Maybe, as the New Orleans Saints entered the offseason, there was a twinge of uncertainty as to whether the organization would commit to cornerback Janoris Jenkins for the 2020 season.
There was no such trepidation for Jackrabbit.
Jenkins – he earned the nickname "Jackrabbit" during his college career at the University of Florida – knew New Orleans was the place for him just 20 days after the Saints claimed him off waivers Dec. 16.
New Orleans didn't win its NFC Wildcard playoff game against Minnesota in the Mercedes-Benz Superdome that day, but the organization had won over Jackrabbit.
"The atmosphere," Jenkins said. "The coaches. The vibe. Before the game even started, I had a whole different mind-set just coming out of the tunnel.
"It's jet black, all you see is cameras flashing. The first thing in my head was, 'Man, I should have been here from the start.' It doesn't always plan out how you want it to pan out. But I'm there and I was like, as soon as I ran out of the tunnel, I told myself, 'I belong here.'
"It was the atmosphere, the fans. Just everything. I just felt so excited, as far as being with a winning program. All that played a nice part in it. I felt like I was at home. I was ready."
Jenkins was as ready as any Saint defensive player against the Vikings; he forced a fumble (recovered by then-teammate Vonn Bell), posted half a sack and had eight tackles. In two regular-season games with New Orleans, he had an interception, two passes defensed and seven tackles.
For the Giants last season, in 13 games before he was waived, Jenkins had four interceptions, and 14 passes defensed. He proved to be a play-maker in 113 career games with the Rams and Giants: 22 interceptions, 105 passes defensed, six forced fumbles, two fumbles recovered and two sacks.
The Saints anticipate that level of play-making for a corner that New Orleans intends to let loose in press coverage. Jenkins signed a two-year contract extension this offseason.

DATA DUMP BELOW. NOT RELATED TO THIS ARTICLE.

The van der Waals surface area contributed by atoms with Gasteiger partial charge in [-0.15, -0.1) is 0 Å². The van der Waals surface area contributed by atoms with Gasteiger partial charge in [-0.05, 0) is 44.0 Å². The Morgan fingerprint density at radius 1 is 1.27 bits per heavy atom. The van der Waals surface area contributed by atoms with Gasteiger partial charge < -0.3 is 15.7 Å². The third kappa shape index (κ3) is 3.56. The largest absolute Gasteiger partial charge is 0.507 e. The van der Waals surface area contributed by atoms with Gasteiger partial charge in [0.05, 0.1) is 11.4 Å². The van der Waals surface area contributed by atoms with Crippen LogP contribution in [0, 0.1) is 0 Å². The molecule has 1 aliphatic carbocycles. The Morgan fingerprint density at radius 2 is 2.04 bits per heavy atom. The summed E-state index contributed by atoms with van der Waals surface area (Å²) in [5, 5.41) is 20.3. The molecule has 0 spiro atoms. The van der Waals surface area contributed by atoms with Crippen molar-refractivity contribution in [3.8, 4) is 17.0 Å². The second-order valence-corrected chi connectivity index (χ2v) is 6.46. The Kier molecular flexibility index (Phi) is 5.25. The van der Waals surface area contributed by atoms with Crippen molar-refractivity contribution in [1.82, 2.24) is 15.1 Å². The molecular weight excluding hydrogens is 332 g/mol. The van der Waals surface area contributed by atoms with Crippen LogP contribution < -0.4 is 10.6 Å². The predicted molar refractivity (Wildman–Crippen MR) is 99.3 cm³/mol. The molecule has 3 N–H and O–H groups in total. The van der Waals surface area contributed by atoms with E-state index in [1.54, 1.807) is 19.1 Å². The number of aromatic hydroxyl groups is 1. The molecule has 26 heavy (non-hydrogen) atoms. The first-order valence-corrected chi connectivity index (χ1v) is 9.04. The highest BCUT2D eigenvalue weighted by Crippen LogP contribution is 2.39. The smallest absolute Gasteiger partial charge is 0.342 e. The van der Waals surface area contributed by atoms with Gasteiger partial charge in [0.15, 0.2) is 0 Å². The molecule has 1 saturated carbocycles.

"It felt like they want me around," Jenkins said. "They want me to be a part of their organization. They understand what I can bring to the table as a football player, as a play-maker. And I just really appreciate them giving me another chance."
"I did a high-level study on Janoris just over his career, and when you think about it, when he first got into this league, he came in as one of the better corners in this league," Saints secondary coach Aaron Glenn said. "He was a really good press corner earlier in his career, made a lot of plays on the ball.
"And then as his career started to develop, he started to have this knack of being an off corner, and being able to anticipate and see the quarterback and be able to make plays on the ball. But that didn't take away his ability to play press coverage and I think that's one of the things that really can be tapped into. He actually hasn't had a chance to do as much when he was with the Giants, and that's what we do – we're a press team, we want those guys to be able to go up there and challenge.
"I want to be able to tap into that and allow him to do what he came into the league being a really good player at. Plus, also, being able to use those off skills that he developed in his career. I'm excited to have the player. I'm excited to be able to have an offseason like we've been doing with this player, I'm excited to have this player in training camp going into the whole season."
Jenkins is no less excited, especially with the prospect of doing what he does best.
"Playing man-to-man for me is just letting me know that I have a responsibility to do, I've got to do it to the best of my ability," he said. "Because I know if my man catches the ball, it's on me. I can't blame nobody but me.
"I don't mind playing zone, I'll play zone – just throw it in every now and then. But I prefer man-to-man because if they blame me, blame me for man-to-man coverage. I just like to follow my man from the locker room to the bathroom if I have to."
Jenkins, born and raised in Pahokee, Fla., hopes to give New Orleans another standout defensive player from "The Muck."
Pro Football Hall of Fame linebacker Rickey Jackson, the Saints' all-time leader in sacks and forced fumbles, also is a Pahokee native.
"Growing up in high school playing football, he always came around, he always talked to me," Jenkins said of Jackson. "Matter of fact, he called me right before the playoff game. Even before I got there, when they said they were going to sign me (after Jenkins was waived), he told me it was a good organization, that I would love it there."
Jackson wasn't wrong.
Jenkins needed all of 20 days to learn that he loves playing in New Orleans.